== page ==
02 Jan 7 study-proven ways to clear mental fog in your Week 3
About one day out of the year in December, it gets super-foggy in St. Petersburg, Florida where I live. That annual day of dense fog settled on my town recently–and it had me thinking about the dense fog that regularly and predictably settles in our brain during Week 3 of our monthly cycle (the 8 days following ovulation) as a result of rising progesterone, a sedating hormone.
I’m frequently asked by cycling women for tips for ways to clear away this progesterone-fueled brain fog so they can be more productive and energized during their Week 3.
So, I figured I’d share 7 of my favorite study-proven tips. You can find out about them in my video above or read the tips below:
1. Pair caffeine with a carbohydrate
You likely already know that caffeine can lift your pep, especially when you don’t drink it regularly. In fact, likely only if you don’t drink it regularly. (Research shows that habitual caffeine drinkers feel more alert after downing a cup of tea or coffee because they’re reversing the chronic state of withdrawal that’s actually causing fatigue.)
What you may not have known is that when you pair caffeine with a carbohydrate-rich food, such as whole grain toast, you’ll be improving energy levels even more. That’s because the caffeine is a stimulant and the carbohydrate serves as fuel for the body and brain, so you’re pumping up pep two ways at once. In fact, research (such as this, this and this) shows this combo is used by athletes to help improve their performance and this study found it helped adults multitask more easily.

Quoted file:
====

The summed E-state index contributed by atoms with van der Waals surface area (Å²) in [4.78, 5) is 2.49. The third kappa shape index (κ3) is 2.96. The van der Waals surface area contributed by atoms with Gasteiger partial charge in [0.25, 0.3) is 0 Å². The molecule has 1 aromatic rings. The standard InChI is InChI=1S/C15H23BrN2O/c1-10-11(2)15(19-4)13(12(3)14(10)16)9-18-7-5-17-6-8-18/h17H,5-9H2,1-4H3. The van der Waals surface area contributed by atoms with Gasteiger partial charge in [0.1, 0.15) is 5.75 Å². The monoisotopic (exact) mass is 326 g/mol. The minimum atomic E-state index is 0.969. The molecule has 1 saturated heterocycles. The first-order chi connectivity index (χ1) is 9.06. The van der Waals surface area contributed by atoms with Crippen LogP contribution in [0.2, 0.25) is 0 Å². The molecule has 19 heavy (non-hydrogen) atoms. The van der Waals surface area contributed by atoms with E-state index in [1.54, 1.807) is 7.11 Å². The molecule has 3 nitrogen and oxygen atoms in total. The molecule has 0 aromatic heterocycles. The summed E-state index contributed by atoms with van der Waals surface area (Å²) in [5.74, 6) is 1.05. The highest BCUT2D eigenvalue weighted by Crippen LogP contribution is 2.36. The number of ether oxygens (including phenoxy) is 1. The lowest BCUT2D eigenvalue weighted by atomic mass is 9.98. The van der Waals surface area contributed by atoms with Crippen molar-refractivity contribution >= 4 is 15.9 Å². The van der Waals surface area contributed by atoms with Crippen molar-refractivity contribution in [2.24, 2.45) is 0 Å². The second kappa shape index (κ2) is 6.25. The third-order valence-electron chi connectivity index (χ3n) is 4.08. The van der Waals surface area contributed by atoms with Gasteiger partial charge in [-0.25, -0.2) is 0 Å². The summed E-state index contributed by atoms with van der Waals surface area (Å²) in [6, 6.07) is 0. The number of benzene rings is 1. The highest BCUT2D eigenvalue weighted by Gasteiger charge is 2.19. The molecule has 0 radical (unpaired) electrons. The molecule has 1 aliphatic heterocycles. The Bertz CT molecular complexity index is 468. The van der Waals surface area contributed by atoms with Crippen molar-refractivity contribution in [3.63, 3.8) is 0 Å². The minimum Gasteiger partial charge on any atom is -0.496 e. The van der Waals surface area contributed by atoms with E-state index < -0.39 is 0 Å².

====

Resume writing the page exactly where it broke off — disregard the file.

Keep in mind: This caffeine/carb tip is for short-term results only, for instance, if you need an extra dose of pep for a job interview or big presentation. That’s because both caffeine and carbohydrates trigger quick spikes in energy, but then cause fatiguing crashes later. If you stick to healthy carbs, such as whole grain toast and oatmeal, over unhealthy carbs, such as doughnuts and cookies, you’ll have longer energy and less of a crash, since these kinds of carbs take longer to digest and don’t cause as steep a rise and fall in insulin as sugary foods do.